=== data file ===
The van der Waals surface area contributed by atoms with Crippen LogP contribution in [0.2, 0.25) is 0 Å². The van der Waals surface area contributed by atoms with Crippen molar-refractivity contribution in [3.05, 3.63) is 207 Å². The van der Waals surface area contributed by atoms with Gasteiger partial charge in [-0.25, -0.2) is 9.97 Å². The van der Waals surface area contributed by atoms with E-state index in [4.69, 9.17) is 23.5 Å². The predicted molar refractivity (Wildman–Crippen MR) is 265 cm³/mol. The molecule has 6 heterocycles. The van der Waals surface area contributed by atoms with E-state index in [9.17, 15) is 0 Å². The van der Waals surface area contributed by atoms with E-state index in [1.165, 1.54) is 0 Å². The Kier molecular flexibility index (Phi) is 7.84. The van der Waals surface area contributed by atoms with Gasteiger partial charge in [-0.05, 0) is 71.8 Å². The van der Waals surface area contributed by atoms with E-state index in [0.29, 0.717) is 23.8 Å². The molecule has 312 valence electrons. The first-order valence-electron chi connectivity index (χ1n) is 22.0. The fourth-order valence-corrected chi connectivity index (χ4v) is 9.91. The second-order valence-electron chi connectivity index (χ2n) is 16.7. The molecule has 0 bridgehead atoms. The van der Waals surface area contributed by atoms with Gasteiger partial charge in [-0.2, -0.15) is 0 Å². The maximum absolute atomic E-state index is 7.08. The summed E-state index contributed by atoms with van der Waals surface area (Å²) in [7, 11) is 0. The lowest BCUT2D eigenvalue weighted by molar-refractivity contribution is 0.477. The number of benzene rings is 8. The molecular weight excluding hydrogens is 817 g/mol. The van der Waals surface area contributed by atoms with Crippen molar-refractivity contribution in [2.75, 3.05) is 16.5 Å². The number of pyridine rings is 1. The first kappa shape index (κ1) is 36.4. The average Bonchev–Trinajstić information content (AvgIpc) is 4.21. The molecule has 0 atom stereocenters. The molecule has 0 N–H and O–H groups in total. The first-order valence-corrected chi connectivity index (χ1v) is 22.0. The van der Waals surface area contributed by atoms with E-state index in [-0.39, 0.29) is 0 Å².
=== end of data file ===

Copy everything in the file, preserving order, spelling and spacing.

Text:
The van der Waals surface area contributed by atoms with Crippen LogP contribution in [0.2, 0.25) is 0 Å². The van der Waals surface area contributed by atoms with Crippen molar-refractivity contribution in [3.05, 3.63) is 207 Å². The van der Waals surface area contributed by atoms with Gasteiger partial charge in [-0.25, -0.2) is 9.97 Å². The van der Waals surface area contributed by atoms with E-state index in [4.69, 9.17) is 23.5 Å². The predicted molar refractivity (Wildman–Crippen MR) is 265 cm³/mol. The molecule has 6 heterocycles. The van der Waals surface area contributed by atoms with E-state index in [9.17, 15) is 0 Å². The van der Waals surface area contributed by atoms with E-state index in [1.165, 1.54) is 0 Å². The Kier molecular flexibility index (Phi) is 7.84. The van der Waals surface area contributed by atoms with Gasteiger partial charge in [-0.05, 0) is 71.8 Å². The van der Waals surface area contributed by atoms with E-state index in [0.29, 0.717) is 23.8 Å². The molecule has 312 valence electrons. The first-order valence-electron chi connectivity index (χ1n) is 22.0. The fourth-order valence-corrected chi connectivity index (χ4v) is 9.91. The second-order valence-electron chi connectivity index (χ2n) is 16.7. The molecule has 0 bridgehead atoms. The van der Waals surface area contributed by atoms with Gasteiger partial charge in [-0.2, -0.15) is 0 Å². The maximum absolute atomic E-state index is 7.08. The summed E-state index contributed by atoms with van der Waals surface area (Å²) in [7, 11) is 0. The lowest BCUT2D eigenvalue weighted by molar-refractivity contribution is 0.477. The number of benzene rings is 8. The molecular weight excluding hydrogens is 817 g/mol. The van der Waals surface area contributed by atoms with Crippen molar-refractivity contribution in [2.75, 3.05) is 16.5 Å². The number of pyridine rings is 1. The first kappa shape index (κ1) is 36.4. The average Bonchev–Trinajstić information content (AvgIpc) is 4.21. The molecule has 0 atom stereocenters. The molecule has 0 N–H and O–H groups in total. The first-order valence-corrected chi connectivity index (χ1v) is 22.0. The van der Waals surface area contributed by atoms with E-state index in [-0.39, 0.29) is 0 Å².